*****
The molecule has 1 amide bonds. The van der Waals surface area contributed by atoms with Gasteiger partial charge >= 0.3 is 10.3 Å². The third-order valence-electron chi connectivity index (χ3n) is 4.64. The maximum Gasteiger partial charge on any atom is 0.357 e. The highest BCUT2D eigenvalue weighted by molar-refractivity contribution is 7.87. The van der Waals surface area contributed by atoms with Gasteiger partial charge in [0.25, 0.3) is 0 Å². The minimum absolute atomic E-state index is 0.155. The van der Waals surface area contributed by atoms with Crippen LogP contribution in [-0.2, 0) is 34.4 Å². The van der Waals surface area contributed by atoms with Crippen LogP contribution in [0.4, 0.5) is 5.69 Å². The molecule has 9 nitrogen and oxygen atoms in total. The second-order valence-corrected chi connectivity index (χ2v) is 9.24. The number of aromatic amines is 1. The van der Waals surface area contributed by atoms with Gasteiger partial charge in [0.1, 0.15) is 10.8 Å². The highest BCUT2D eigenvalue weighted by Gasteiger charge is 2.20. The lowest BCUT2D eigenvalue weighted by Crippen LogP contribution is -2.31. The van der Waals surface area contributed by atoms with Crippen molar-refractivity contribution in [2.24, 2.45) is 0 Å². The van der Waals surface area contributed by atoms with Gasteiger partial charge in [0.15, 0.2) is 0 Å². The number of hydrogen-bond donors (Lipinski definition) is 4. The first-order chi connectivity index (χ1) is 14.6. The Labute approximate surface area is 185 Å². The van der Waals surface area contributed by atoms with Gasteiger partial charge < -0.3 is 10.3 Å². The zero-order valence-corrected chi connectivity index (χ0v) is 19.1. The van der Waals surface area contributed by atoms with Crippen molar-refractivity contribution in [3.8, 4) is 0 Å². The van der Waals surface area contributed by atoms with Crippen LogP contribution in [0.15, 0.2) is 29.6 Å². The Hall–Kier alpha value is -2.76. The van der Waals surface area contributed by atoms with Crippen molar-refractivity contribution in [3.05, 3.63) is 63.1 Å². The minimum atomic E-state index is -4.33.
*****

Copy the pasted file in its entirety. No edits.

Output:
The molecule has 1 amide bonds. The van der Waals surface area contributed by atoms with Gasteiger partial charge >= 0.3 is 10.3 Å². The third-order valence-electron chi connectivity index (χ3n) is 4.64. The maximum Gasteiger partial charge on any atom is 0.357 e. The highest BCUT2D eigenvalue weighted by molar-refractivity contribution is 7.87. The van der Waals surface area contributed by atoms with Gasteiger partial charge in [0.25, 0.3) is 0 Å². The minimum absolute atomic E-state index is 0.155. The van der Waals surface area contributed by atoms with Crippen LogP contribution in [-0.2, 0) is 34.4 Å². The van der Waals surface area contributed by atoms with Crippen LogP contribution in [0.4, 0.5) is 5.69 Å². The molecule has 9 nitrogen and oxygen atoms in total. The second-order valence-corrected chi connectivity index (χ2v) is 9.24. The number of aromatic amines is 1. The van der Waals surface area contributed by atoms with Gasteiger partial charge in [0.1, 0.15) is 10.8 Å². The highest BCUT2D eigenvalue weighted by Gasteiger charge is 2.20. The lowest BCUT2D eigenvalue weighted by Crippen LogP contribution is -2.31. The van der Waals surface area contributed by atoms with Crippen molar-refractivity contribution in [2.24, 2.45) is 0 Å². The van der Waals surface area contributed by atoms with Gasteiger partial charge in [0.15, 0.2) is 0 Å². The number of hydrogen-bond donors (Lipinski definition) is 4. The first-order chi connectivity index (χ1) is 14.6. The Labute approximate surface area is 185 Å². The van der Waals surface area contributed by atoms with Gasteiger partial charge < -0.3 is 10.3 Å². The zero-order valence-corrected chi connectivity index (χ0v) is 19.1. The van der Waals surface area contributed by atoms with Crippen molar-refractivity contribution in [3.8, 4) is 0 Å². The van der Waals surface area contributed by atoms with Crippen LogP contribution in [0.15, 0.2) is 29.6 Å². The Hall–Kier alpha value is -2.76. The van der Waals surface area contributed by atoms with Crippen molar-refractivity contribution in [3.05, 3.63) is 63.1 Å². The minimum atomic E-state index is -4.33.